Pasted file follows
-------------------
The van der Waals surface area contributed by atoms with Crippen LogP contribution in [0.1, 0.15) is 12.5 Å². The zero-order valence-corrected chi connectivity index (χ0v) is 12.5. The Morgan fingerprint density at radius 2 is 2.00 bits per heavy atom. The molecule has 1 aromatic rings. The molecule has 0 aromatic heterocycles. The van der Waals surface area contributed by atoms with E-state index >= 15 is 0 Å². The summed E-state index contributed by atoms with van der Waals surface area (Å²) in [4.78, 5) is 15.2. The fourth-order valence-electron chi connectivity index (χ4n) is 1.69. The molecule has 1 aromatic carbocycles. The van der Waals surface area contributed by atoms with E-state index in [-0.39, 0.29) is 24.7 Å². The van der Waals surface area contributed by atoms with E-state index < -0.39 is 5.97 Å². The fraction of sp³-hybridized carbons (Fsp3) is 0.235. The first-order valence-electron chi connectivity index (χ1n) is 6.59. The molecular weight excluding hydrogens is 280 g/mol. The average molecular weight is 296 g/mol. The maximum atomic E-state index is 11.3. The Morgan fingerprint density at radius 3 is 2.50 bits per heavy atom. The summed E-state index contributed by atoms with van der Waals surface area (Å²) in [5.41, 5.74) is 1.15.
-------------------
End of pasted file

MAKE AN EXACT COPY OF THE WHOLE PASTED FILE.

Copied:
The van der Waals surface area contributed by atoms with Crippen LogP contribution in [0.1, 0.15) is 12.5 Å². The zero-order valence-corrected chi connectivity index (χ0v) is 12.5. The Morgan fingerprint density at radius 2 is 2.00 bits per heavy atom. The molecule has 1 aromatic rings. The molecule has 0 aromatic heterocycles. The van der Waals surface area contributed by atoms with E-state index >= 15 is 0 Å². The summed E-state index contributed by atoms with van der Waals surface area (Å²) in [4.78, 5) is 15.2. The fourth-order valence-electron chi connectivity index (χ4n) is 1.69. The molecule has 1 aromatic carbocycles. The van der Waals surface area contributed by atoms with E-state index in [-0.39, 0.29) is 24.7 Å². The van der Waals surface area contributed by atoms with E-state index < -0.39 is 5.97 Å². The fraction of sp³-hybridized carbons (Fsp3) is 0.235. The first-order valence-electron chi connectivity index (χ1n) is 6.59. The molecular weight excluding hydrogens is 280 g/mol. The average molecular weight is 296 g/mol. The maximum atomic E-state index is 11.3. The Morgan fingerprint density at radius 3 is 2.50 bits per heavy atom. The summed E-state index contributed by atoms with van der Waals surface area (Å²) in [5.41, 5.74) is 1.15.